BRUNSWICK, Maine — The Midcoast Regional Redevelopment Authority will ask a judge to decide whether the hangar currently leased by Kestrel Aircraft should be tax-exempt because it is used for aeronautical purposes.
At stake is approximately $240,000 in property taxes the redevelopment authority has paid to Brunswick during the past two years.
The town of Brunswick and the MRRA, the entity charged with redeveloping the former Brunswick Naval Air Station, have a “difference of opinion” about the tax status of the property leased by Kestrel, according to Steve Levesque, executive director of MRRA.
Levesque said he will file a request for declaratory judgment in Cumberland County Superior Court.
For the past two years, the redevelopment authority has paid approximately $120,000 per year in property taxes to Brunswick for the 83,262 square feet leased by Kestrel in Hangar 6, near the former Navy airstrip that has been converted to a commercial airport.
Other tenants in the 166,355-square-foot hangar include Tempus Jets, which rents 33,352 square feet, and Flight Level Aviation, which operates the airport in 20,777 square feet.
Tempus Jets arrived in Brunswick in the summer of 2013, so property taxes on that space have not yet been paid, according to John Eldridge, Brunswick’s acting town manager. The town has not contested the tax-exempt status of the space leased by Flight Level Aviation, the fixed-base operator of Brunswick Executive Airport.
MRRA officials maintain that state law provides a property-tax exemption for certain aeronautical uses. The town disagrees.
“That’s the question — whether Kestrel qualifies for that exemption or not,” Levesque said Wednesday. “We have an impasse — a difference of opinion. The declaratory judgment is basically seeking an opinion.”
In 2013, MRRA appealed the town’s decision on the tax status of the Kestrel space, but the Brunswick Board of Appeals upheld the town’s interpretation of the law determining the property and use is taxable.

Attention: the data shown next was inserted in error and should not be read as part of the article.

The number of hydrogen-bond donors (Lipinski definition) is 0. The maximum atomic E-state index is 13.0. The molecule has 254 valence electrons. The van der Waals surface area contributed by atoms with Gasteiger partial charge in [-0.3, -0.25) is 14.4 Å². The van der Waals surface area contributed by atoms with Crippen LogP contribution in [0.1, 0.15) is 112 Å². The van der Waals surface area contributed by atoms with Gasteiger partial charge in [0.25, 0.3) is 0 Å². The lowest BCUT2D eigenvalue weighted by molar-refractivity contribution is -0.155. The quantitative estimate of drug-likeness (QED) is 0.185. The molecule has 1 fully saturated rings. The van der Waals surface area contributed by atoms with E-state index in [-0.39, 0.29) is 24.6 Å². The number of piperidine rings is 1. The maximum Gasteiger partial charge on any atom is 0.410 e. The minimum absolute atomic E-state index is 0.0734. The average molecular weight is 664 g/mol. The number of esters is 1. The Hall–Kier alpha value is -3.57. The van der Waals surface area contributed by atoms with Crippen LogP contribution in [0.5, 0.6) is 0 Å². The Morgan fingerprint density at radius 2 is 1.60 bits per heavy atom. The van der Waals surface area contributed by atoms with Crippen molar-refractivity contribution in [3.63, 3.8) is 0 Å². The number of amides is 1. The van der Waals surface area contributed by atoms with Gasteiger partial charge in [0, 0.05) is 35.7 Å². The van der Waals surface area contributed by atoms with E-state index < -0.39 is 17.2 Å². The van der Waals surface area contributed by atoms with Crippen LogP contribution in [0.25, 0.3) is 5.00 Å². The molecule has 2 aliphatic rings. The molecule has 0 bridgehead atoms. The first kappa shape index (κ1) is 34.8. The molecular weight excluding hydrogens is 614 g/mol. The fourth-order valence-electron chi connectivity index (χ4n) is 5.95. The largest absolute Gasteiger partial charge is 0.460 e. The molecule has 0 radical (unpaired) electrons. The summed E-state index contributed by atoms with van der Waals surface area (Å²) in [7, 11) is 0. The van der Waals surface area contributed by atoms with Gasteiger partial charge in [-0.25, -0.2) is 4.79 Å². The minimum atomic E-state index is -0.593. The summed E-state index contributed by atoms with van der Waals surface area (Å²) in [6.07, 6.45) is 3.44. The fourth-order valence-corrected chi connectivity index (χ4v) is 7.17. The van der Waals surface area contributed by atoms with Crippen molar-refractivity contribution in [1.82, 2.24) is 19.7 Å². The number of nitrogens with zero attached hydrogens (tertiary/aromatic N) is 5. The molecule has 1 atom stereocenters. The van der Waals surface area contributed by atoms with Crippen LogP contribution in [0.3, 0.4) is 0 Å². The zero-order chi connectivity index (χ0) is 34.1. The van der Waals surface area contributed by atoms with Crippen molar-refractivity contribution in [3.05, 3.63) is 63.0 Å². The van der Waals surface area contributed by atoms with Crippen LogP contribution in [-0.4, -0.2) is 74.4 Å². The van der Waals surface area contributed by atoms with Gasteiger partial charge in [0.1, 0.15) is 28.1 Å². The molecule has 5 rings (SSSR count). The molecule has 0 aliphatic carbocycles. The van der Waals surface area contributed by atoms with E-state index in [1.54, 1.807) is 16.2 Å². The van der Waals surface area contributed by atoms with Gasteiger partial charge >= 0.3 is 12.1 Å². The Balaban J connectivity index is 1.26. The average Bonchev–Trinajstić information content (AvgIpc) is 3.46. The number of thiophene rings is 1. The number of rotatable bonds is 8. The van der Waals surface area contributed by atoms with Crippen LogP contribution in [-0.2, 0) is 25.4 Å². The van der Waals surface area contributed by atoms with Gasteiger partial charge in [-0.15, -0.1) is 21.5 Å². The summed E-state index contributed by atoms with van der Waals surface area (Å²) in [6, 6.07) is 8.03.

If a court disagrees, the exemption could potentially affect other tenants using MRRA property for aeronautical purposes, John Eldridge, Brunswick’s acting town manager, said Wednesday by phone.
In a March 27 letter to the town, Levesque wrote that MRRA and town officials “have worked hard to develop an increasingly collaborative and cooperative relationship,” and that “maintaining and continuing to improve that relationship requires continuing diligent efforts … and the airing and resolution of disagreements in healthy ways.”
An alternative to the suit — taking the question to the State Board of Property Taxes — will avoid a potential 18-month delay and would prevent both parties from incurring additional legal expense, Levesque wrote.
State law currently exempts “airports and landing fields and the structures erected thereon or contained therein of public municipal corporations,” from property taxes. But structures or land at the airport not used for airport or aeronautical purposes would be subject to local property tax collection.
In January 2013, the Department of Economic and Community Development proposed legislation that aimed to clarify the tax exemption status for aviation companies at municipal airports across the state.
At the time, Gary Brown, then Brunswick’s town manager, told The Forecaster that the town council was committed to fighting that bill.
“If it were to pass, it would overturn centuries of established local control, hinder economic development and deny Brunswick desperately needed resources to backfill the loss of state funding for education and other critical needs of the town of Brunswick,” Brown said at the time.
Gov. Paul LePage’s administration later withdrew the proposed legislation, DECD spokesman Doug Ray said Wednesday. Asked about the tax-exempt question, Ray said the department does not comment on property tax law.
In his March 27 letter to Eldridge, Levesque wrote that the court filing “is not an act of anger or acrimony,” and that the MRRA board does not want to jeopardize the positive steps the two parties have taken toward each other in recent months.
Eldridge concurred with Levesque’s description of the issue as “a difference of opinion.”
“Any legal process by nature is adversarial, but we understand that the MRRA board felt a need to do this,” Eldridge said by phone Wednesday.
Should a court determine the property is tax-exempt, the 2012 and 2013 taxes would be returned to MRRA, Eldridge said.